The other day, I was talking to one of our black studies crew Danielle Hall about the spoken word scene or perhaps scenes in St. Louis. She was mentioning changes with venues and poets over the last few years.
I recalled the poetry scenes I viewed when I first arrived in St. Louis in the fall of 2003. There were distinct venues, poets, and certain kinds of poems here and there. I had been involved in similar scenes at Pennsylvania State University when I was in grad school, and similar ones in Jackson, Mississippi, when I was in college.
I eventually grew out of those various spoken word scenes. Danielle might be growing out of the scenes here.
It’s too bad, I was thinking recently, that there seem to be no extensive documented histories about all the small groupings of poets and their supporters. No public record of the venues, the poets, the kinds of poems and performance styles, the flyers, the self-published books.
So, the stories we tell about live poetry are forgetful. Always incomplete. It’s a shame too, because I imagine that “new” groups of poets in an area could learn from previous groups. In fact, without an awareness of what the previous groups were doing, the present groups can’t even adequately point out how new they really are.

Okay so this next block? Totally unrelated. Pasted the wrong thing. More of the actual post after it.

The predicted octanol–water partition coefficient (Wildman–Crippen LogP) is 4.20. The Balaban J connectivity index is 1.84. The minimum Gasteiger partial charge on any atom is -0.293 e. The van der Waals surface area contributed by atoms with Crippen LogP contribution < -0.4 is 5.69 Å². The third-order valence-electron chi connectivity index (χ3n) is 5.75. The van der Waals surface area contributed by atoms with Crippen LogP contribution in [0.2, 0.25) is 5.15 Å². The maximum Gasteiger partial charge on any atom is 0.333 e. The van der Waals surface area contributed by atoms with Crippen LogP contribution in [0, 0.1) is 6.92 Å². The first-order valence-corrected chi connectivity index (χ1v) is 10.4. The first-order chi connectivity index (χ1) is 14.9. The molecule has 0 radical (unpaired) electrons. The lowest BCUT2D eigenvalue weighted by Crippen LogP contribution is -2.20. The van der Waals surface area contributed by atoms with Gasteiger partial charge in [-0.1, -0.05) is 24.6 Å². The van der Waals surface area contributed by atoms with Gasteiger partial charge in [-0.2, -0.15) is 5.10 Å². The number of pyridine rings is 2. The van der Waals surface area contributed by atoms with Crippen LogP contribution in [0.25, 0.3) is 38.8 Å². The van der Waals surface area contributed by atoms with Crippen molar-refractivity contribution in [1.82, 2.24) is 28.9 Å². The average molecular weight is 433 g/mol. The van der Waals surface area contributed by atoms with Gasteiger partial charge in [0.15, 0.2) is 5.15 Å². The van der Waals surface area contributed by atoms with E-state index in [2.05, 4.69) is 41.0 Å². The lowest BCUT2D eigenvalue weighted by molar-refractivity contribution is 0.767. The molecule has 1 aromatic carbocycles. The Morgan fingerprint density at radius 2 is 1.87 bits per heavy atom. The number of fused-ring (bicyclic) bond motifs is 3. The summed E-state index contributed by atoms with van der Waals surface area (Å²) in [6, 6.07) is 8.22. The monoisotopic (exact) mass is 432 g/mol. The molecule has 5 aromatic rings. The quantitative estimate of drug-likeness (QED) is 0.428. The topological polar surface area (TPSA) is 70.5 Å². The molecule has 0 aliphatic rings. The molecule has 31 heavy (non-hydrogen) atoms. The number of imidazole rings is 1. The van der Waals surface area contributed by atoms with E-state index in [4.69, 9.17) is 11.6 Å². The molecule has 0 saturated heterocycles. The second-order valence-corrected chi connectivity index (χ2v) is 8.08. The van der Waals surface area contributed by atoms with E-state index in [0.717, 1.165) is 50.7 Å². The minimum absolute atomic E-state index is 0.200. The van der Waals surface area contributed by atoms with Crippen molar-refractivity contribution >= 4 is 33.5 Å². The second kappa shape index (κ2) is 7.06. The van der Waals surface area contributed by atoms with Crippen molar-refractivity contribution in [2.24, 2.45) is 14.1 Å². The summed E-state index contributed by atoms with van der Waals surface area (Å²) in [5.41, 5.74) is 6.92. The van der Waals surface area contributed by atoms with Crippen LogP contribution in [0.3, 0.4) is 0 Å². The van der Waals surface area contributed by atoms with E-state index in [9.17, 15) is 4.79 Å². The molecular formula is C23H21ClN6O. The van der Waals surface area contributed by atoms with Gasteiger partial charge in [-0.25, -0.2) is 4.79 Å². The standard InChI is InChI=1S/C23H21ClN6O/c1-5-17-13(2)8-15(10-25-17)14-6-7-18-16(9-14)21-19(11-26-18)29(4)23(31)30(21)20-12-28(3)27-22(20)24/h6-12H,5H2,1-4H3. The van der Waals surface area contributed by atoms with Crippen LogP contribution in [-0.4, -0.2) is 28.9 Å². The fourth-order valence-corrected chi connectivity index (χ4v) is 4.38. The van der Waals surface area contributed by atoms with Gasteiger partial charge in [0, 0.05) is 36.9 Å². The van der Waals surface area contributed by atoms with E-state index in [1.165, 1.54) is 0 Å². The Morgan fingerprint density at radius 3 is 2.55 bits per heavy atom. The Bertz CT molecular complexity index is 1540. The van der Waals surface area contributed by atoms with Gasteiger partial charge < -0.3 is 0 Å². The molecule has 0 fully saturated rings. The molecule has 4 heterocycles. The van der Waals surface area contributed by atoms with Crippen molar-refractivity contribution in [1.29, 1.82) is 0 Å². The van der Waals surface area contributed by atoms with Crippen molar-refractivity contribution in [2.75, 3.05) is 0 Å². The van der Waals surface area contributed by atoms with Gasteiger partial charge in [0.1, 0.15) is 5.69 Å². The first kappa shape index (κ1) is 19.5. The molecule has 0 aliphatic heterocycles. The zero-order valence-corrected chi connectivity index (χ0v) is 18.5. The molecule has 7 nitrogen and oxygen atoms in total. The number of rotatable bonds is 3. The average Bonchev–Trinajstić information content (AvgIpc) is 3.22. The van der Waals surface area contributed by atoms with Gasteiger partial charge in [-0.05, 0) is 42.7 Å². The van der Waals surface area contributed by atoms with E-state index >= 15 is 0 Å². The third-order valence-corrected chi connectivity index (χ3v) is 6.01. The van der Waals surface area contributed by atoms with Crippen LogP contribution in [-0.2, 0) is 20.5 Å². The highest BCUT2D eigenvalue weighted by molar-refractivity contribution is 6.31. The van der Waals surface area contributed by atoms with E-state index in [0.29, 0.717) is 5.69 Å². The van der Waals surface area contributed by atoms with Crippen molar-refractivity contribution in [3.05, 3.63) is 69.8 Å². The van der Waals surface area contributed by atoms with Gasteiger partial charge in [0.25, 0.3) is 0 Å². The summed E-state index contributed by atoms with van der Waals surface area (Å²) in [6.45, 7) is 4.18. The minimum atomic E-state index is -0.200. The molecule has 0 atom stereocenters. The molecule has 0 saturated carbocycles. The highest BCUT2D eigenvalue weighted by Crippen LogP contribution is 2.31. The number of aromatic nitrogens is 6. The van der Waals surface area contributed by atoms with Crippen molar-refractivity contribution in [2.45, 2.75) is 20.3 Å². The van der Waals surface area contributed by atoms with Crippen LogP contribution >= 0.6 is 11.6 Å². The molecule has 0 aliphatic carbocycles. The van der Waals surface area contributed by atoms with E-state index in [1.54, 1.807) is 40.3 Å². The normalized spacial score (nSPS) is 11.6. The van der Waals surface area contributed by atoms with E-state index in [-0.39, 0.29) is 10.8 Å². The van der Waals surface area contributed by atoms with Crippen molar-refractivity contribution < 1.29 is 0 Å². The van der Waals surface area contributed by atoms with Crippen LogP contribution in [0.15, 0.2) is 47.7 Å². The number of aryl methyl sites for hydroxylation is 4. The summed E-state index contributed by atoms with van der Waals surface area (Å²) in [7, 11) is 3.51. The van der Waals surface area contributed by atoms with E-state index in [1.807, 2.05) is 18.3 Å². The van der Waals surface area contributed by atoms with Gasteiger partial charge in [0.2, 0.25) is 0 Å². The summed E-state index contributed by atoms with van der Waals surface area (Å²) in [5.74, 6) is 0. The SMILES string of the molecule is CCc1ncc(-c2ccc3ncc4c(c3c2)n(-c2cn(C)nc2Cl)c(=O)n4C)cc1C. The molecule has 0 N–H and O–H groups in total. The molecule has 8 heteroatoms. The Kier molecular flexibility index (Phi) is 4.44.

But documenting local artistic and cultural histories is not so easy. Participating members of the artistic communities move from the area or grow out of the scene. It’s one thing for some of the “old heads” to know the key players, the most popular venues and types of poems; it’s something else to have that knowledge recorded and packaged in a format widely available over long periods of time. And perhaps before these issues, there would have to be a desire and willingness among enough folks to even get things documented.
The conversation that Danielle and I were having was perhaps a reminder to me about the value of developing local intellectual and artistic histories as well as the trouble with histories of black poetry that are under-documented.